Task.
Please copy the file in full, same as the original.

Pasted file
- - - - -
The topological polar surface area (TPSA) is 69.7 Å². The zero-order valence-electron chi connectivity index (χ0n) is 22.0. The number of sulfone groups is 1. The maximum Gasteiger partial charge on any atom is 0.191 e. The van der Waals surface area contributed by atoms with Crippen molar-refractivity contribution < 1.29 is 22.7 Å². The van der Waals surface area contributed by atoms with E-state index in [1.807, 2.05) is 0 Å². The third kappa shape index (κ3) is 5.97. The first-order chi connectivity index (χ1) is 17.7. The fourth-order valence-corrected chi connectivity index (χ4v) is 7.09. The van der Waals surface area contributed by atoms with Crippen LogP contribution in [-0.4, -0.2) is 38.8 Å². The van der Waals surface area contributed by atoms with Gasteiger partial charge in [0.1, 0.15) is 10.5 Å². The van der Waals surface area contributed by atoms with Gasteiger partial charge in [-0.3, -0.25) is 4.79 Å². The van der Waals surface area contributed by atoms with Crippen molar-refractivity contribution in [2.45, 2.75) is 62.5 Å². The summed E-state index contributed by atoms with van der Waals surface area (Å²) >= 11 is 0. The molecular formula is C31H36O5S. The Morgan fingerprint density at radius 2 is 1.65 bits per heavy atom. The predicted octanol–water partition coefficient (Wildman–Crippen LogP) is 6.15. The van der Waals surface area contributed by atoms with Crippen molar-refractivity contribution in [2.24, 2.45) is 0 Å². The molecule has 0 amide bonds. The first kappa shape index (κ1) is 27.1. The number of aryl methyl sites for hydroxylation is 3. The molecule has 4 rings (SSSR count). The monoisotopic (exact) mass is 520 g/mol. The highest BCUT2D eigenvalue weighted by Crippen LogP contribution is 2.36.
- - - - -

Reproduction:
The topological polar surface area (TPSA) is 69.7 Å². The zero-order valence-electron chi connectivity index (χ0n) is 22.0. The number of sulfone groups is 1. The maximum Gasteiger partial charge on any atom is 0.191 e. The van der Waals surface area contributed by atoms with Crippen molar-refractivity contribution < 1.29 is 22.7 Å². The van der Waals surface area contributed by atoms with E-state index in [1.807, 2.05) is 0 Å². The third kappa shape index (κ3) is 5.97. The first-order chi connectivity index (χ1) is 17.7. The fourth-order valence-corrected chi connectivity index (χ4v) is 7.09. The van der Waals surface area contributed by atoms with Crippen LogP contribution in [-0.4, -0.2) is 38.8 Å². The van der Waals surface area contributed by atoms with Gasteiger partial charge in [0.1, 0.15) is 10.5 Å². The van der Waals surface area contributed by atoms with Gasteiger partial charge in [-0.3, -0.25) is 4.79 Å². The van der Waals surface area contributed by atoms with Crippen molar-refractivity contribution in [2.45, 2.75) is 62.5 Å². The summed E-state index contributed by atoms with van der Waals surface area (Å²) >= 11 is 0. The molecular formula is C31H36O5S. The Morgan fingerprint density at radius 2 is 1.65 bits per heavy atom. The predicted octanol–water partition coefficient (Wildman–Crippen LogP) is 6.15. The van der Waals surface area contributed by atoms with Crippen molar-refractivity contribution in [2.24, 2.45) is 0 Å². The molecule has 0 amide bonds. The first kappa shape index (κ1) is 27.1. The number of aryl methyl sites for hydroxylation is 3. The molecule has 4 rings (SSSR count). The monoisotopic (exact) mass is 520 g/mol. The highest BCUT2D eigenvalue weighted by Crippen LogP contribution is 2.36.